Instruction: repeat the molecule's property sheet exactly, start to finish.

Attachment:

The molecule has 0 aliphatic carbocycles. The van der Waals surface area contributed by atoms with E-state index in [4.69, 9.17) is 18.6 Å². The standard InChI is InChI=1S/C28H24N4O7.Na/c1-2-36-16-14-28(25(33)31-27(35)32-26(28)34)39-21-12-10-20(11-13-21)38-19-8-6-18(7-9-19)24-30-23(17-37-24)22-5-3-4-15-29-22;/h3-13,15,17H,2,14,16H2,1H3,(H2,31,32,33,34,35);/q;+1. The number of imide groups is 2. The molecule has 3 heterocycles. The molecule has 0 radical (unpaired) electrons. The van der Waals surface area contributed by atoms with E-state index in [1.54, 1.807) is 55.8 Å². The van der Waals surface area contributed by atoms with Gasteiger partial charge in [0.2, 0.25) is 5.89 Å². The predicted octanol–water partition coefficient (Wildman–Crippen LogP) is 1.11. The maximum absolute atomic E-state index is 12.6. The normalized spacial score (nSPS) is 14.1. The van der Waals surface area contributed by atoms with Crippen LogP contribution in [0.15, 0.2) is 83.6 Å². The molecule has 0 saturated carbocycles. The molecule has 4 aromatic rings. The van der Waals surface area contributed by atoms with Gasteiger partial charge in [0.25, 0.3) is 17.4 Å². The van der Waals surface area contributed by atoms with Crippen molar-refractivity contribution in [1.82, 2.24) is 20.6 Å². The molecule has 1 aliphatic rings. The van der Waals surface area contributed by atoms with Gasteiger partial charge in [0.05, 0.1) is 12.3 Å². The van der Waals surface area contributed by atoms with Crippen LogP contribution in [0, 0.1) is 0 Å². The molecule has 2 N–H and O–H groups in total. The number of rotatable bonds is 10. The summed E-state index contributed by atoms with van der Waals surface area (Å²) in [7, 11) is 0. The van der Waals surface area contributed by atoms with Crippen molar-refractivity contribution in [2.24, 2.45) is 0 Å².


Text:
The molecule has 0 aliphatic carbocycles. The van der Waals surface area contributed by atoms with E-state index in [4.69, 9.17) is 18.6 Å². The standard InChI is InChI=1S/C28H24N4O7.Na/c1-2-36-16-14-28(25(33)31-27(35)32-26(28)34)39-21-12-10-20(11-13-21)38-19-8-6-18(7-9-19)24-30-23(17-37-24)22-5-3-4-15-29-22;/h3-13,15,17H,2,14,16H2,1H3,(H2,31,32,33,34,35);/q;+1. The number of imide groups is 2. The molecule has 3 heterocycles. The molecule has 0 radical (unpaired) electrons. The van der Waals surface area contributed by atoms with E-state index in [1.54, 1.807) is 55.8 Å². The van der Waals surface area contributed by atoms with Gasteiger partial charge in [0.2, 0.25) is 5.89 Å². The predicted octanol–water partition coefficient (Wildman–Crippen LogP) is 1.11. The maximum absolute atomic E-state index is 12.6. The normalized spacial score (nSPS) is 14.1. The van der Waals surface area contributed by atoms with Crippen LogP contribution in [0.15, 0.2) is 83.6 Å². The molecule has 0 saturated carbocycles. The molecule has 4 aromatic rings. The van der Waals surface area contributed by atoms with Gasteiger partial charge in [0.25, 0.3) is 17.4 Å². The van der Waals surface area contributed by atoms with Crippen molar-refractivity contribution in [1.82, 2.24) is 20.6 Å². The molecule has 1 aliphatic rings. The van der Waals surface area contributed by atoms with Gasteiger partial charge in [0.05, 0.1) is 12.3 Å². The van der Waals surface area contributed by atoms with Crippen LogP contribution in [0, 0.1) is 0 Å². The molecule has 2 N–H and O–H groups in total. The number of rotatable bonds is 10. The summed E-state index contributed by atoms with van der Waals surface area (Å²) in [7, 11) is 0. The van der Waals surface area contributed by atoms with Crippen molar-refractivity contribution in [2.24, 2.45) is 0 Å².